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The Psychology of Self Sabotage - Why We Sabotage Ourselves - Self-sabotage is when you do something  that’s against your best interest, despite having the capacity to do otherwise. This may be done through actions, words, or thoughts. It can be as simple as  procrastinating on a task, or as complex as sabotaging your relationship with someone. 


Some people who self-sabotage don’t even realize that they’re doing it and  become stuck in negative patterns that prevent them from progressing in life.

In this post, we explore how to recognize the most common reasons for self-sabotaging  so that you can work toward overcoming them!

1. Lack of Self-Worth

Lack of self-worth is one of the leading reasons  why people sabotage themselves. When you’re not confident in your own abilities and talents, it’s much easier to settle for less than you deserve. 

This is especially true if you have suffered  from ‘abuse or neglect’ during your childhood, as this can lead to feelings of low self-esteem. You may have been taught that you’re not good enough, or that you will never be able to do anything right. So you don’t bother trying.

2. Fear of Success

Fear of success can make you self-sabotage because it can lead you to believe that you are incapable of handling success or that you don’t deserve it.

You may start to doubt your abilities and become overly critical of yourself. You may  also worry about how success will change your relationships with others.

This often leads to behaviors such as procrastination, self-doubt, and avoidance,  preventing you from reaching your goals.

3. Fear of Failure

In some cases, self-sabotaging behaviors can manifest as an attempt at self-protection from  the potential pain of failure. You may be too overwhelmed by the idea of not succeeding to even try.

Or you may get so caught up in worrying about the potential for failure that you forget to focus on the things that could help you succeed. This fear can lead you to set up roadblocks and make it harder to take risks that could bring you closer to your goals.

4. Familiarity

Whether it’s falling back into old habits or  making assumptions based on past experiences, familiarity can lead to self-sabotage.

The reason for this is that familiarity creates a sense of comfort and safety in your mind even when it’s bad for you. You feel like you know what to expect and how  to handle the situation.

So you let your guard down - instead of approaching the situation with the same level of awareness and intention as you would if it were new and unfamiliar.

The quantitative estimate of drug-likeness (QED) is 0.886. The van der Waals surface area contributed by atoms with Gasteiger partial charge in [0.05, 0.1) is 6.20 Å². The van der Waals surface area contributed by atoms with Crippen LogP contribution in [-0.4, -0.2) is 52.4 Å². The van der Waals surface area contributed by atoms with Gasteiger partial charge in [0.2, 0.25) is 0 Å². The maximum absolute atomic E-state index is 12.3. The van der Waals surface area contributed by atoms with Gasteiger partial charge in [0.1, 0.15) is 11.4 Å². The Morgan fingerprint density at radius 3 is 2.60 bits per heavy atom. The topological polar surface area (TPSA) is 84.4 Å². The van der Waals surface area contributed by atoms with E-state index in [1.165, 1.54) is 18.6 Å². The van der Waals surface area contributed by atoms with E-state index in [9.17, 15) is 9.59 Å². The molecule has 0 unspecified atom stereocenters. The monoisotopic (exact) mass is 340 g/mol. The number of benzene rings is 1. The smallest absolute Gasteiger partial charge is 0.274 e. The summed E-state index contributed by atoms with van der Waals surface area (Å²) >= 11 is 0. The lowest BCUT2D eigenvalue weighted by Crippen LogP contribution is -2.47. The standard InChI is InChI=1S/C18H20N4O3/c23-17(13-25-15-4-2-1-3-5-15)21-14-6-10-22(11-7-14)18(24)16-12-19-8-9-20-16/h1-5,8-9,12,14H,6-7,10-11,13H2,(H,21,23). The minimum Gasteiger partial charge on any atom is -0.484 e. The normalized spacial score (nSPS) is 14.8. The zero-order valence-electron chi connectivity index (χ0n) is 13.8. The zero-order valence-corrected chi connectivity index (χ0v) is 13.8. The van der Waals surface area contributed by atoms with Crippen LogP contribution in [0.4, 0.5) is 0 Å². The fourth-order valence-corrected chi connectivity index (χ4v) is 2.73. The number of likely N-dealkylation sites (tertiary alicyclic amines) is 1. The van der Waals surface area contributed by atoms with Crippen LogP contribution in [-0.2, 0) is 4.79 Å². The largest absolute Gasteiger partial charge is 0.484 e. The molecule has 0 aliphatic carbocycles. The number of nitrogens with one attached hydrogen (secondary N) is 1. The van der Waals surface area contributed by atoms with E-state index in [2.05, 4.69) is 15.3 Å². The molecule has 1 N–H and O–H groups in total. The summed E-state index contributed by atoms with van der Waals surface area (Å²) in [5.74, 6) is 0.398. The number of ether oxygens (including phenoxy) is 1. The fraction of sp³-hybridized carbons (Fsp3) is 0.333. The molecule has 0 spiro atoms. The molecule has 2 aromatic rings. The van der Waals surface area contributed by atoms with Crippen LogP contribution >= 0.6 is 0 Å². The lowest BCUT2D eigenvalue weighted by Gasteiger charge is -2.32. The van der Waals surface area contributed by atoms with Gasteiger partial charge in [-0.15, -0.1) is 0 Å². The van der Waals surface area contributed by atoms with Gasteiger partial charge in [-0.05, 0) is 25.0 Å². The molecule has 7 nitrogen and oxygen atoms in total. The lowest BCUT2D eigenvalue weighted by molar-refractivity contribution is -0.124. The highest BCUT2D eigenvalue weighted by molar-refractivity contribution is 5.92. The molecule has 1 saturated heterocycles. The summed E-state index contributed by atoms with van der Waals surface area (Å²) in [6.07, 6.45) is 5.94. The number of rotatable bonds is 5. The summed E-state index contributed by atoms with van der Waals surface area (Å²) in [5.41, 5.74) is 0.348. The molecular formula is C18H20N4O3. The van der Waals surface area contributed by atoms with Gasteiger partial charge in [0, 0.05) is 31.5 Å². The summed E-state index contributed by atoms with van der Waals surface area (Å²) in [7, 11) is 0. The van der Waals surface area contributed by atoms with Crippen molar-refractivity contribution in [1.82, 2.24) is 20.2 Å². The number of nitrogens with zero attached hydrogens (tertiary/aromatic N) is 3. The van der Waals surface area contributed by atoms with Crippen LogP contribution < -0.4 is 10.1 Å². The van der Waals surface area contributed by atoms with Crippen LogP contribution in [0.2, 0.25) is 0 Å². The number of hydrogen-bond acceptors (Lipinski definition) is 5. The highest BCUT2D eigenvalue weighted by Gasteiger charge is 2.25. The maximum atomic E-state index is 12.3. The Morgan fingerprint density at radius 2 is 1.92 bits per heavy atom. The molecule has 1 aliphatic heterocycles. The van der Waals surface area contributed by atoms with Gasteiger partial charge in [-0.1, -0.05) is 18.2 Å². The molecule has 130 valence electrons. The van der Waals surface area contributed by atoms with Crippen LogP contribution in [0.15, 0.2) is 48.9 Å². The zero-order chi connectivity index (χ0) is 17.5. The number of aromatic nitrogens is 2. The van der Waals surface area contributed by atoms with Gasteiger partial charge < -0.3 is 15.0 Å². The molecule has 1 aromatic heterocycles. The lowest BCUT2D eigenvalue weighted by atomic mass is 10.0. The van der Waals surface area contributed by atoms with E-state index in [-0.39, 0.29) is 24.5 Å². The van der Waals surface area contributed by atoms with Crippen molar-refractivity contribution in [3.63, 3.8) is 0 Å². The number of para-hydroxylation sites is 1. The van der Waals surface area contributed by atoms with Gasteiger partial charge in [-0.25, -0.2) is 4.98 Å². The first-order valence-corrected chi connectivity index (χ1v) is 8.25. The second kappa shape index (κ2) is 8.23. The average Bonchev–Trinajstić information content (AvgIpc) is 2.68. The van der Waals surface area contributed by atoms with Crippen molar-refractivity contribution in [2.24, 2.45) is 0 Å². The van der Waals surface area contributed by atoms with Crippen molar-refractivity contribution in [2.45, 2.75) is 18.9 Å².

Because of this, you might miss opportunities, make mistakes, and ultimately sabotage your own success.

5. Inconsistent or Conflicting Thoughts

Self-sabotage is a common result of having  inconsistent or conflicting thoughts. Your thoughts shape your behavior, so when they are at odds with one another, it can be hard to take action  and make decisions.

This can be especially challenging if those thoughts conflict with your values or beliefs. When you’re uncertain about which thought to follow, it can be difficult to make progress. As a result, you feel stuck or overwhelmed and start to doubt yourself.

6. Social or Peer Pressure

When you feel pressure from your social or peer group to conform to certain behaviors or beliefs, it can be challenging to stay true to yourself. You can find yourself making decisions that don’t align with your values or goals, just to fit in or avoid conflict. 

Additionally, giving in to social or peer  pressure can create a sense of internal tension and stress, further hindering your ability to make healthy decisions.

7. Need to Be in Control

For some, the idea of failing without any  control over the situation can be terrifying. If you’re one of those individuals, you prefer to control your own failure rather than be blindsided by it.

To you, it just seems like a more dignified alternative to spinning out of control. By sabotaging your own efforts, you feel like you are taking control of the situation and preventing a potentially worse outcome. 

Obviously, this approach is counterintuitive  and can be harmful in the long run as it causes you to give up or make decisions that are not in your best interest.

At the end of the day, self-sabotage can have  a significantly negative impact on your life. It may bring about feelings of guilt, anxiety, and depression, as well as physical health issues. It can impede you from attaining your goals  and cause you to miss out on opportunities. 

Furthermore, self-sabotage can hamper the  formation of meaningful relationships and experiences that could help you maximize your potential. 

To stop yourself from getting in the way of your own success, pay attention to how you think, feel, and act, and be willing to question negative patterns.

Once you know why you are sabotaging yourself, you can replace those beliefs and behaviors with ones that will actually help you reach your goals.

Thanks for reading!

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